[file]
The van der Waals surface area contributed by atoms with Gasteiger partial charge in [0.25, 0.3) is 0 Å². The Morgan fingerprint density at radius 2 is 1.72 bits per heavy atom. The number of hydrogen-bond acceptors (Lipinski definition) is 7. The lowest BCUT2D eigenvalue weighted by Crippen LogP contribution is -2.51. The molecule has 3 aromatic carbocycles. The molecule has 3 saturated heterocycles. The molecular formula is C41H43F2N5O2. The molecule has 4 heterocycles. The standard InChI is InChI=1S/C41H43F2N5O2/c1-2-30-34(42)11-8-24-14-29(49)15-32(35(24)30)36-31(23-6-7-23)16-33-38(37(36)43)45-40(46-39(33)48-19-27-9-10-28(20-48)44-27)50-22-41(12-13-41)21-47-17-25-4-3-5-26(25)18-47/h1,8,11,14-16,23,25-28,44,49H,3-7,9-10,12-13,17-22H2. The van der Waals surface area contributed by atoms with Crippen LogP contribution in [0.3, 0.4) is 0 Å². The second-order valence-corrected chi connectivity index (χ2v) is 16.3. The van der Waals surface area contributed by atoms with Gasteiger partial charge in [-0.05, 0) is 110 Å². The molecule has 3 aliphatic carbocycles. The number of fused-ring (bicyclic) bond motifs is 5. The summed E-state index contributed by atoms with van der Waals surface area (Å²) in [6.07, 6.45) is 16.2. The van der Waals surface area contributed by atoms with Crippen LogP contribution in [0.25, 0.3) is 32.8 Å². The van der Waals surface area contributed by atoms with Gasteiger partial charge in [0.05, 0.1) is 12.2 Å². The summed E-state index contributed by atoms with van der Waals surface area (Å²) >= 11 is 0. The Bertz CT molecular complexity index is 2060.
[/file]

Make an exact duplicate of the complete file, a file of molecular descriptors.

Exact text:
The van der Waals surface area contributed by atoms with Gasteiger partial charge in [0.25, 0.3) is 0 Å². The Morgan fingerprint density at radius 2 is 1.72 bits per heavy atom. The number of hydrogen-bond acceptors (Lipinski definition) is 7. The lowest BCUT2D eigenvalue weighted by Crippen LogP contribution is -2.51. The molecule has 3 aromatic carbocycles. The molecule has 3 saturated heterocycles. The molecular formula is C41H43F2N5O2. The molecule has 4 heterocycles. The standard InChI is InChI=1S/C41H43F2N5O2/c1-2-30-34(42)11-8-24-14-29(49)15-32(35(24)30)36-31(23-6-7-23)16-33-38(37(36)43)45-40(46-39(33)48-19-27-9-10-28(20-48)44-27)50-22-41(12-13-41)21-47-17-25-4-3-5-26(25)18-47/h1,8,11,14-16,23,25-28,44,49H,3-7,9-10,12-13,17-22H2. The van der Waals surface area contributed by atoms with Crippen LogP contribution in [0.3, 0.4) is 0 Å². The second-order valence-corrected chi connectivity index (χ2v) is 16.3. The van der Waals surface area contributed by atoms with Gasteiger partial charge in [-0.05, 0) is 110 Å². The molecule has 3 aliphatic carbocycles. The number of fused-ring (bicyclic) bond motifs is 5. The summed E-state index contributed by atoms with van der Waals surface area (Å²) in [6.07, 6.45) is 16.2. The van der Waals surface area contributed by atoms with Crippen LogP contribution in [0.25, 0.3) is 32.8 Å². The van der Waals surface area contributed by atoms with Gasteiger partial charge in [0.05, 0.1) is 12.2 Å². The summed E-state index contributed by atoms with van der Waals surface area (Å²) >= 11 is 0. The Bertz CT molecular complexity index is 2060.